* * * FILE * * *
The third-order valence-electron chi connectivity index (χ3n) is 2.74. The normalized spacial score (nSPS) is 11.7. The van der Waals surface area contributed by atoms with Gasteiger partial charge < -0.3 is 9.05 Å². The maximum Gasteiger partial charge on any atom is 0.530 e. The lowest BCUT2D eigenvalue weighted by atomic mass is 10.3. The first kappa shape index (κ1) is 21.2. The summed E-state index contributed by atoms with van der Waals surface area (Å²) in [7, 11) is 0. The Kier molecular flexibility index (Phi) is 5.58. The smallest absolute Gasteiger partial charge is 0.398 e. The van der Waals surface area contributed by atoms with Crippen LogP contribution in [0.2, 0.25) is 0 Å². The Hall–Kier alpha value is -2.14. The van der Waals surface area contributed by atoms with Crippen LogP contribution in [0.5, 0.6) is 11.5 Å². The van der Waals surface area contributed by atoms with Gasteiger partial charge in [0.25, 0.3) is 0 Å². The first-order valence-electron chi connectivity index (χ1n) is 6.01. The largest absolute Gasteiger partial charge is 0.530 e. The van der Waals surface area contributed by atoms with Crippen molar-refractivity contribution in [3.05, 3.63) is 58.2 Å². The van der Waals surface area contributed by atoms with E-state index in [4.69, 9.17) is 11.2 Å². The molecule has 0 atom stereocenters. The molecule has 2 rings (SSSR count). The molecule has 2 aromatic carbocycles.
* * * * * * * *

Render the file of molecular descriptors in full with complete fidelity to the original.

The third-order valence-electron chi connectivity index (χ3n) is 2.74. The normalized spacial score (nSPS) is 11.7. The van der Waals surface area contributed by atoms with Gasteiger partial charge < -0.3 is 9.05 Å². The maximum Gasteiger partial charge on any atom is 0.530 e. The lowest BCUT2D eigenvalue weighted by atomic mass is 10.3. The first kappa shape index (κ1) is 21.2. The summed E-state index contributed by atoms with van der Waals surface area (Å²) in [7, 11) is 0. The Kier molecular flexibility index (Phi) is 5.58. The smallest absolute Gasteiger partial charge is 0.398 e. The van der Waals surface area contributed by atoms with Crippen LogP contribution in [0.2, 0.25) is 0 Å². The Hall–Kier alpha value is -2.14. The van der Waals surface area contributed by atoms with Crippen LogP contribution in [0.5, 0.6) is 11.5 Å². The van der Waals surface area contributed by atoms with Gasteiger partial charge in [0.25, 0.3) is 0 Å². The first-order valence-electron chi connectivity index (χ1n) is 6.01. The largest absolute Gasteiger partial charge is 0.530 e. The van der Waals surface area contributed by atoms with Crippen molar-refractivity contribution in [3.05, 3.63) is 58.2 Å². The van der Waals surface area contributed by atoms with E-state index in [4.69, 9.17) is 11.2 Å². The molecule has 0 atom stereocenters. The molecule has 2 rings (SSSR count). The molecule has 2 aromatic carbocycles.